Both cakes are made for the Epiphany, a Christian holiday that marks the visit of the 3 Kings to the little baby Jesus. Different traditions mark the date of Twelfth Night on January 5th or 6th.
According to Wikipedia, “In English and French custom, the Twelfth-cake was baked to contain a bean and a pea, so that those who received the slices containing them should be respectively designated king and queen of the night’s festivities…. [in England] it is customary for Christians in many localities to remove their Christmas decorations on Epiphany Eve (Twelfth Night)…”
I asked some friends in England if they’re familiar with these customs…
Anne wrote, “I don’t actually know. Perhaps in very traditional parts of the country… I do know the Theatre Royal in London hands out 12th Night cake though.”
David wrote, “Apart from the fact that it is Epiphany and that it’s the date when people take down their Christmas decorations, I’m not aware of anything in particular. That’s not to say there isn’t anything else, just that I’m not aware of anything.”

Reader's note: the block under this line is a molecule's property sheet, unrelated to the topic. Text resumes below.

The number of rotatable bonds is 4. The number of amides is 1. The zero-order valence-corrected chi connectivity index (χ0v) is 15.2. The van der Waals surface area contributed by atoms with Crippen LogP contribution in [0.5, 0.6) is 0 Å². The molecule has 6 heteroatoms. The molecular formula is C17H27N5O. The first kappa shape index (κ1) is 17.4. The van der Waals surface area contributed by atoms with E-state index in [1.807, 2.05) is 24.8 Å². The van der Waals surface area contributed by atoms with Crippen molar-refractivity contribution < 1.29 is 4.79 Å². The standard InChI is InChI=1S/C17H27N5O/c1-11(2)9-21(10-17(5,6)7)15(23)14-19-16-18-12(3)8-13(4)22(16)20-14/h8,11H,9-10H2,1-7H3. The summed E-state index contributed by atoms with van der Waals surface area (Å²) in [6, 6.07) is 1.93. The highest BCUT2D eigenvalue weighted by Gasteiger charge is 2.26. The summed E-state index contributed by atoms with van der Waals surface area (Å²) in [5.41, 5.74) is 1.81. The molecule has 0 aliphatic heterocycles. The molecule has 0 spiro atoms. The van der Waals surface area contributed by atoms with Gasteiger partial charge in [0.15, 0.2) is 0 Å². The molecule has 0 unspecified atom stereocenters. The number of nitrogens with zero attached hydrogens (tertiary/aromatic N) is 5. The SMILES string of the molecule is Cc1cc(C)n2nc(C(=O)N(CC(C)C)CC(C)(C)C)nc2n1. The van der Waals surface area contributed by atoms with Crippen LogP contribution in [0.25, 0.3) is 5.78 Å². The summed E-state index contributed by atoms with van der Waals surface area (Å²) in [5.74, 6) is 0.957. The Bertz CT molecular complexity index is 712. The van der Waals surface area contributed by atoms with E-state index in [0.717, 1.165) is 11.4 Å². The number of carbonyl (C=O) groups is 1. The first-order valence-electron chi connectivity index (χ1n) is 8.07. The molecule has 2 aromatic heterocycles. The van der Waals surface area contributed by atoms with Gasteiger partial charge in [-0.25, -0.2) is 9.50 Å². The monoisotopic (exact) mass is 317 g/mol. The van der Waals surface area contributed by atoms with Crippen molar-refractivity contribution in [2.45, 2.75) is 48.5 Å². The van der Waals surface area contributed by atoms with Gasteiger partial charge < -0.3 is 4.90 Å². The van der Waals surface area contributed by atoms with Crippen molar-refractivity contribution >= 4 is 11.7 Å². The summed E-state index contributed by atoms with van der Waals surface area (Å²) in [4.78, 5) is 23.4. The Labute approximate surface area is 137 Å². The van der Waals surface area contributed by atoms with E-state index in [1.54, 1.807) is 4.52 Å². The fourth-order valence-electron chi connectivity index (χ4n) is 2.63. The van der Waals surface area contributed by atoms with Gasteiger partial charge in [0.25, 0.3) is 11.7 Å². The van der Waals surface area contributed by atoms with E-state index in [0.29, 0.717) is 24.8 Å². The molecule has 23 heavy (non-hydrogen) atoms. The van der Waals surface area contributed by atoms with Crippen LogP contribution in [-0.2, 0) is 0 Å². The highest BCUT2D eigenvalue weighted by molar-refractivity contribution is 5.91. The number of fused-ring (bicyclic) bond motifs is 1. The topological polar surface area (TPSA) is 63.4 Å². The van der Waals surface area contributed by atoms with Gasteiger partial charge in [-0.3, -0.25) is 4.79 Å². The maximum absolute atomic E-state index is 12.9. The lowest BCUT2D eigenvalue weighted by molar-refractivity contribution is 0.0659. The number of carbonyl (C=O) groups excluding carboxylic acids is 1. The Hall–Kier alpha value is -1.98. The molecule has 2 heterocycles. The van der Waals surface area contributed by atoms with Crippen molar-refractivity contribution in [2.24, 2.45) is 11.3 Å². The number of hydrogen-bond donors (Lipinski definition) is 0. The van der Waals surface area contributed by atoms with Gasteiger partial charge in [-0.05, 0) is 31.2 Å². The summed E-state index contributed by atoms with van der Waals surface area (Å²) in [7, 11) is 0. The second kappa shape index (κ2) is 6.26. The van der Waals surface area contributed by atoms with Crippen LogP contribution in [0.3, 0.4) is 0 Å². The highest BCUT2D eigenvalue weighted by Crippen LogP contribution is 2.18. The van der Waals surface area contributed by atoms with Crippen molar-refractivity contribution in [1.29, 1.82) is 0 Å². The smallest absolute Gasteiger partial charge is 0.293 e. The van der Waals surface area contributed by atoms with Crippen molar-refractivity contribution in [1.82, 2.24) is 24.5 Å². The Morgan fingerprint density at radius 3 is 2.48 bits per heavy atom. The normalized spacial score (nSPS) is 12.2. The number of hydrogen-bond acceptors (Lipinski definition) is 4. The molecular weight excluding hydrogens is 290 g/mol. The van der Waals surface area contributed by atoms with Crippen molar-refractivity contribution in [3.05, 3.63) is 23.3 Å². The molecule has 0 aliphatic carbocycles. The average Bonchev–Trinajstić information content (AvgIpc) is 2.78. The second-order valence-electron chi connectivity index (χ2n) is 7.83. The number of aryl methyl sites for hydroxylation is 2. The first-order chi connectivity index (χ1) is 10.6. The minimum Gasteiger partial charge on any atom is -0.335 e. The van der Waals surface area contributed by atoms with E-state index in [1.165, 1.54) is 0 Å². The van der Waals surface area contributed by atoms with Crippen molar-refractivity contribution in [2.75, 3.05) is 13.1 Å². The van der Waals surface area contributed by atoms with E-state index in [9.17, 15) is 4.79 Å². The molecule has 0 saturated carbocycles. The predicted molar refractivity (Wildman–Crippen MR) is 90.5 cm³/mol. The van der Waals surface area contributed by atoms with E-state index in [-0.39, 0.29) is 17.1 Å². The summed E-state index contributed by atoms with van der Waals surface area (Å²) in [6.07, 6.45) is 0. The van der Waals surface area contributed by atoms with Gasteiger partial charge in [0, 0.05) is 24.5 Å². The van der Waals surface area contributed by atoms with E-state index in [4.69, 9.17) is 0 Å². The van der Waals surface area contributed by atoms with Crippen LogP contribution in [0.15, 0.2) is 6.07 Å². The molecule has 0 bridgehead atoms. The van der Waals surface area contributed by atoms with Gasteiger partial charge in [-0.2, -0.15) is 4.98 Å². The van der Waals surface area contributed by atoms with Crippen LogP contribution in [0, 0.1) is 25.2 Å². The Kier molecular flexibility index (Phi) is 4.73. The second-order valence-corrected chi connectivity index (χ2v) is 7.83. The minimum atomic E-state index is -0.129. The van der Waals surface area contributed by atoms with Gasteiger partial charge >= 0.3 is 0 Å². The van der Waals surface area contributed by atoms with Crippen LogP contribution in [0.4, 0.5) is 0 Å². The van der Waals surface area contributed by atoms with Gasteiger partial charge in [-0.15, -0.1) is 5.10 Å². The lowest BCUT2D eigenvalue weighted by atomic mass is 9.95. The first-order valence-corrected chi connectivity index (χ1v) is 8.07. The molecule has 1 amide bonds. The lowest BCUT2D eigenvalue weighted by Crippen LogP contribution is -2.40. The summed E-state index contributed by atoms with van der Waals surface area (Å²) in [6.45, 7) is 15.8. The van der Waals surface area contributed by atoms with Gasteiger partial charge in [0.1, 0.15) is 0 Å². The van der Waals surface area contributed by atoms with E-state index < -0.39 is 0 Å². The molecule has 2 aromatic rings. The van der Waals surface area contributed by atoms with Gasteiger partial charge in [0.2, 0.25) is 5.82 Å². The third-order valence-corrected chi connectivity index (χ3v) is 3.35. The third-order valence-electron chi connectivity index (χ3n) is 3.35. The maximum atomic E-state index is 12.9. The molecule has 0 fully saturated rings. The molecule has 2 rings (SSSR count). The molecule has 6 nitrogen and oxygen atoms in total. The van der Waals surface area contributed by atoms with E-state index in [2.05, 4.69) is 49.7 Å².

Frances wrote, “My family doesn’t remember it up north. Saying that, I came across someone in a care home who actually remembers Christmas cakes made with figs, pulling bits out of his teeth (Figgy Pudding from ‘We Wish you a Merry Christmas’)!”
So it seems that while Kings Cake is still popular in France, Twelfth Night Cake has probably gone by the wayside in much of England.
Please let us know if you follow any Twelfth Night traditions in the comments below.
Thanks to Anne, David and Frances for sharing their knowledge of the tradition!
PS David Solomons is a musician and composer. He wrote “Of course you will already have heard my performance of the 12 days of Christmas a Conductor’s nightmare ;-) ” It’s a play on the song “The Twelve Days of Christmas.”
Image: Galette des rois from Wikipedia, cc.
This article was posted on Sunday, January 6th, 2019 at 8:27 pm and is filed under Countries & Cultures, England, Epiphany, Holidays Around the World, Kings Day, Mama Lisa, Twelfth Night, United Kingdom. You can follow any responses to this entry through the RSS 2.0 feed. You can skip to the end and leave a response. Pinging is currently not allowed.
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